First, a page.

·    irrelevant factors were considered and when the court a quo failed to consider relevant factors.1

[7]        The relevant sections in the Combating of Rape Act, Act 08 of 2000 provides as follows:

‘2         Rape

(1) Any person (in this Act referred to as a perpetrator) who intentionally under coercive circumstances-

(a)        commits or continues to commit a sexual act with another person; or

(b)        …

shall be guilty of the offence of rape.’ and;

(2) For the purposes of subsection (1) "coercive circumstances" includes, but is not limited to-

(a)        the application of physical force to the complainant or to a person other than the complainant;

            3          Penalties

(1) Any person who is convicted of rape under this Act shall, subject to the provisions of subsections (2), (3) and (4), be liable-

           (a)        in the case of a first conviction-

            (i)         where the rape is committed under circumstances other than the circumstances contemplated in subparagraphs (ii) and (iii), to imprisonment for a period of not less than five years;

(ii)        where the rape is committed under any of the coercive circumstances referred to in paragraph (a), (b) or (e) of subsection (2) of section 2, to imprisonment for a period of not less than ten years;

           (iii)       …’

 [8]       As stated above it was only physical force by assaulting and dragging the complainant that is present in the matter. The magistrate clearly misdirected himself by applying section 3(1)(a)(iii) where the minimum sentence is 15 years’ imprisonment whereas he should have applied section 3(1)(a)(ii) where the minimum sentence is 10 years’ imprisonment. The magistrate did not find substantial and compelling circumstances. I agree with the learned magistrate.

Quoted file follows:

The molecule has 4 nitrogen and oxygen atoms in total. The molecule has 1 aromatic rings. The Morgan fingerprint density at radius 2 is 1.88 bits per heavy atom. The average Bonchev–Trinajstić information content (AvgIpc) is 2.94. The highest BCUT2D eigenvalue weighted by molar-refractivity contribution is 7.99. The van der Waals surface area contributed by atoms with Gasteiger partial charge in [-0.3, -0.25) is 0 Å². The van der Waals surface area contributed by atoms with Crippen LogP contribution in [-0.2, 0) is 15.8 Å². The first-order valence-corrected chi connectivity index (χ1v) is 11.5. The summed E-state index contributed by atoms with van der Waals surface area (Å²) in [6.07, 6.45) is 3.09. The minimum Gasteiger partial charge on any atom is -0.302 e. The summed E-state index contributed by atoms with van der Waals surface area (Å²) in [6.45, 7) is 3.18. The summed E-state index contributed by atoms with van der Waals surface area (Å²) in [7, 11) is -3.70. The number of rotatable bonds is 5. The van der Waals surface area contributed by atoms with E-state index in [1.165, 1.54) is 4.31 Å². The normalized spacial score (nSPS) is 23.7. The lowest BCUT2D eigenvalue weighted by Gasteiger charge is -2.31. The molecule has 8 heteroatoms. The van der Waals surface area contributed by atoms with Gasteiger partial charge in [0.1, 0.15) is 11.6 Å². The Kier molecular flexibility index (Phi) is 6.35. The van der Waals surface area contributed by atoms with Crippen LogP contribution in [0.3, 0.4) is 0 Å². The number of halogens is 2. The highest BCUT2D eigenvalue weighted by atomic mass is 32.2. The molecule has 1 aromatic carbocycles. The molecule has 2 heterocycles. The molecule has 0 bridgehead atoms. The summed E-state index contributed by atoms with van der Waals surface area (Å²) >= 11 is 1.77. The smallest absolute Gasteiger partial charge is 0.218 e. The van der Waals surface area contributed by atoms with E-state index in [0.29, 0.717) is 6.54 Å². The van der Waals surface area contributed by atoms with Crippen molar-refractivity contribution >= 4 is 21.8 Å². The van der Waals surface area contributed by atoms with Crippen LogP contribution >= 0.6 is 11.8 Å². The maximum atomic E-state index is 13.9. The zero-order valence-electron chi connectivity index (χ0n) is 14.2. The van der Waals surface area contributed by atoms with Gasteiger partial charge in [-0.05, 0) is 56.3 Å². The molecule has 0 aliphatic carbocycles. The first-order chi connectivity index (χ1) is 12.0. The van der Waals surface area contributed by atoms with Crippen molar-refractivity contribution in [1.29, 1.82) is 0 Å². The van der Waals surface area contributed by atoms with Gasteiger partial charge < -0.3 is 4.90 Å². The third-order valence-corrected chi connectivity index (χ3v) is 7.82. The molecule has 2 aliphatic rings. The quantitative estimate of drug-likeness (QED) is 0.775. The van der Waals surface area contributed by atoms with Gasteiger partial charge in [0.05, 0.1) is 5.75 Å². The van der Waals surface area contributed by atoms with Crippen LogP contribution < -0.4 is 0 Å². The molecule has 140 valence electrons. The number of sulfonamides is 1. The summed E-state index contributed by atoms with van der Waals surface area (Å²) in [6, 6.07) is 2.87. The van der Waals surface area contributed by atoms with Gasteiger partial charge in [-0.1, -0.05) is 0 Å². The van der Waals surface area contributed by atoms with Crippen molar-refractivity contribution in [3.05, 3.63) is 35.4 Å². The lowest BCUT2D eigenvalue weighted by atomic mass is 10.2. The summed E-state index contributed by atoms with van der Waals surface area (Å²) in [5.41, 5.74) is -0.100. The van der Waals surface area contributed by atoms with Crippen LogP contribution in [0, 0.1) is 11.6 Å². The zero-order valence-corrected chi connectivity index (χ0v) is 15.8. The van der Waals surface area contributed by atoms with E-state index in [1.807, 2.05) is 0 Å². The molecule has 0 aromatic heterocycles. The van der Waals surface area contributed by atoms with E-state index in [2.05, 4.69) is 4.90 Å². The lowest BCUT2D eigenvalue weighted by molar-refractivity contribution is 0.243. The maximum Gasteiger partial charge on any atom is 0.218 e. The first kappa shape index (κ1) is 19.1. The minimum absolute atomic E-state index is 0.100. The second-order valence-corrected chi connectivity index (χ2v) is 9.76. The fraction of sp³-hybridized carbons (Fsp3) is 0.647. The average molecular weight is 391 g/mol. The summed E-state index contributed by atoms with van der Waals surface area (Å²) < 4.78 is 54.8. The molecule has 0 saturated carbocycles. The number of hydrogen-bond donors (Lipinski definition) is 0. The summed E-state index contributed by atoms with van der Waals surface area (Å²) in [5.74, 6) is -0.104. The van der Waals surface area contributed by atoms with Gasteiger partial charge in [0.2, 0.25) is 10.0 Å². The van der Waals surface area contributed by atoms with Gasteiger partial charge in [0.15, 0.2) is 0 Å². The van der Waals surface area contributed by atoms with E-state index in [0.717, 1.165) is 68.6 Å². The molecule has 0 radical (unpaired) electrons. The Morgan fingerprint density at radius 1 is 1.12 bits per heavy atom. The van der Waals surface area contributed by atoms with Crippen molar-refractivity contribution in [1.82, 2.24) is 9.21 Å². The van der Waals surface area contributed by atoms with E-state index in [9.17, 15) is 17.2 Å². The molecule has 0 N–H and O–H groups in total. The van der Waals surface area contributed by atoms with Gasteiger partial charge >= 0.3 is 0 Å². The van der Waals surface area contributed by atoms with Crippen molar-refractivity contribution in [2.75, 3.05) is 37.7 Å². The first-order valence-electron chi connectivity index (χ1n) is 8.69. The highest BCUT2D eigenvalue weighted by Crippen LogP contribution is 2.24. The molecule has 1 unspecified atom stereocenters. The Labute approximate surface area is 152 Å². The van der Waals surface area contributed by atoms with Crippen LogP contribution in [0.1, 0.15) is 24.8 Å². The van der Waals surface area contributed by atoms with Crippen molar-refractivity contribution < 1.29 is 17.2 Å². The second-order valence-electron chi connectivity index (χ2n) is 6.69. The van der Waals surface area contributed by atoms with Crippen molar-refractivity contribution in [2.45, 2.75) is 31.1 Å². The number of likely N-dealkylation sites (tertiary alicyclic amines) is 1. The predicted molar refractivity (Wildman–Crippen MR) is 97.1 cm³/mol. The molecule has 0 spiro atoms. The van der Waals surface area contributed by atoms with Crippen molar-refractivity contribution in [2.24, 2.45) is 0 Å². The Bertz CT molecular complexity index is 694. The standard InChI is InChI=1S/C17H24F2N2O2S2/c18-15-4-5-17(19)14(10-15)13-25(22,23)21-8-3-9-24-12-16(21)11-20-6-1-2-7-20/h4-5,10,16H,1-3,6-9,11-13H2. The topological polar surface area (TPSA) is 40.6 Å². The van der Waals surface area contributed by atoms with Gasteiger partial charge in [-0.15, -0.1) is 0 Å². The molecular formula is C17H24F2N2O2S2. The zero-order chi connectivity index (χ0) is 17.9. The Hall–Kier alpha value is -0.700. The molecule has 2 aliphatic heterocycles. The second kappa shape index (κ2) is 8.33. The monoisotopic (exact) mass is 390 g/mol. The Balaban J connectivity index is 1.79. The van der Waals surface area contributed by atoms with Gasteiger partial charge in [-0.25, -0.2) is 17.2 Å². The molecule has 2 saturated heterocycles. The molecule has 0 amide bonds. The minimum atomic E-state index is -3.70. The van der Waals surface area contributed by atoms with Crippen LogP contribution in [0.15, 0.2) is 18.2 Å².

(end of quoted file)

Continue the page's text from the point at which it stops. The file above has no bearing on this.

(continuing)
[9]        It is important to mention that the prosecutor submitted that where physical force is used, the minimum sentence is 15 years. The magistrate simply adhered to this submission. This is not the first case where a presiding officer commits a misdirection by following a mistake by a prosecutor. Magistrates are reminded that sentencing is in their discretion. They should exercise this discretion and apply their minds irrespective of submissions of prosecutors.

[10]      Both counsel submitted that a sentence of 10 years’ imprisonment will be a just sentence. The crime is serious and in my view there is merit to impose a sentence of more than the minimum sentence. This I state, mindful of the period the appellant spent in custody trial awaiting.

[11]      In the circumstances the sentence stands to be set aside and this court may sentence afresh. I need to state in passing that the deduction of part of the sentence is wrong. The Criminal Procedure Act does not provide for it but provides in section 297 that the court may consider to suspend part of it on conditions and may consider the period in custody to arrive at a proper sentence.

[12]      In the result:

1.   The appeal succeeds;

2.   The sentence of 16 years’ and 10 months is set aside;

3.   The accused is sentenced to 10 years’ imprisonment.

4.   The sentence is anti-dated to 13 July 2007.

_________________________

                                                                                                H C JANUARY

                                                                                                JUDGE

                                                                                               

 

                                                                                                I Agree

 

 

                                                                                                __________________________

                                                                                                M A TOMMASI

                                                                                                JUDGE

Appearances:

For the Appellant:                            Mr Aingura

                                                        Of Aingura Attorneys

For the Respondent:                       Adv Gaweseb

                                                        Of Office of the Prosecutor-General


1 S v Kasita 2007 (1) NR 190 (HC); S v Shapumba 1999 NR 342 (SC) at 344 I to 345A; S v Jason & another 2008 NR 359 at 363 to 364G